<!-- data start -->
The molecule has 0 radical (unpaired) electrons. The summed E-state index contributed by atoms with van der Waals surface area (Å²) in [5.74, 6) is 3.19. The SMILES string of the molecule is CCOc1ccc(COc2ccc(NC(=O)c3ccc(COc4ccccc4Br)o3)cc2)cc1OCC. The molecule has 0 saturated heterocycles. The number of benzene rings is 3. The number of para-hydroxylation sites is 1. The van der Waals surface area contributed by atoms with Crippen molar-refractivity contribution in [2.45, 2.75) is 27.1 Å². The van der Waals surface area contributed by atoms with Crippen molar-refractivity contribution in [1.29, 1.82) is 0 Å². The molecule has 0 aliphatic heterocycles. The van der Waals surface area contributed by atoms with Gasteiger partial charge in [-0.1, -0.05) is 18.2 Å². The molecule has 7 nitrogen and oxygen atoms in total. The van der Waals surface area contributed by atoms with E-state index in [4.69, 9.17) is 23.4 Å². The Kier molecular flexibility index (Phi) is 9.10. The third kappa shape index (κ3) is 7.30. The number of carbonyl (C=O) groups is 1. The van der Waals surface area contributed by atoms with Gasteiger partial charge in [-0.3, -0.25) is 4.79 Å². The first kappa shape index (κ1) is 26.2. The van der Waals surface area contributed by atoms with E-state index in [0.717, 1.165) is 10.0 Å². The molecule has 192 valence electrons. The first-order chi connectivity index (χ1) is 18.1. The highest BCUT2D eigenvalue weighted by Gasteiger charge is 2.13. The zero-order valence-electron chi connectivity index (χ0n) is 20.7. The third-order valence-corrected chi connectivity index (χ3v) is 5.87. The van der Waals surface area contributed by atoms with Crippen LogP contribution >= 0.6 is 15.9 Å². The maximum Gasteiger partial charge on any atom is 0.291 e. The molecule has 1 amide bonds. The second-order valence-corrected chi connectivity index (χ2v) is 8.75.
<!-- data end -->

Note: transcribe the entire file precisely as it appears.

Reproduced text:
The molecule has 0 radical (unpaired) electrons. The summed E-state index contributed by atoms with van der Waals surface area (Å²) in [5.74, 6) is 3.19. The SMILES string of the molecule is CCOc1ccc(COc2ccc(NC(=O)c3ccc(COc4ccccc4Br)o3)cc2)cc1OCC. The molecule has 0 saturated heterocycles. The number of benzene rings is 3. The number of para-hydroxylation sites is 1. The van der Waals surface area contributed by atoms with Crippen molar-refractivity contribution in [2.45, 2.75) is 27.1 Å². The van der Waals surface area contributed by atoms with Crippen molar-refractivity contribution in [1.29, 1.82) is 0 Å². The molecule has 0 aliphatic heterocycles. The van der Waals surface area contributed by atoms with Gasteiger partial charge in [-0.1, -0.05) is 18.2 Å². The molecule has 7 nitrogen and oxygen atoms in total. The van der Waals surface area contributed by atoms with E-state index in [4.69, 9.17) is 23.4 Å². The Kier molecular flexibility index (Phi) is 9.10. The third kappa shape index (κ3) is 7.30. The number of carbonyl (C=O) groups is 1. The van der Waals surface area contributed by atoms with Gasteiger partial charge in [-0.3, -0.25) is 4.79 Å². The first kappa shape index (κ1) is 26.2. The van der Waals surface area contributed by atoms with E-state index in [0.717, 1.165) is 10.0 Å². The molecule has 192 valence electrons. The first-order chi connectivity index (χ1) is 18.1. The highest BCUT2D eigenvalue weighted by Gasteiger charge is 2.13. The zero-order valence-electron chi connectivity index (χ0n) is 20.7. The third-order valence-corrected chi connectivity index (χ3v) is 5.87. The van der Waals surface area contributed by atoms with Crippen LogP contribution >= 0.6 is 15.9 Å². The maximum Gasteiger partial charge on any atom is 0.291 e. The molecule has 1 amide bonds. The second-order valence-corrected chi connectivity index (χ2v) is 8.75.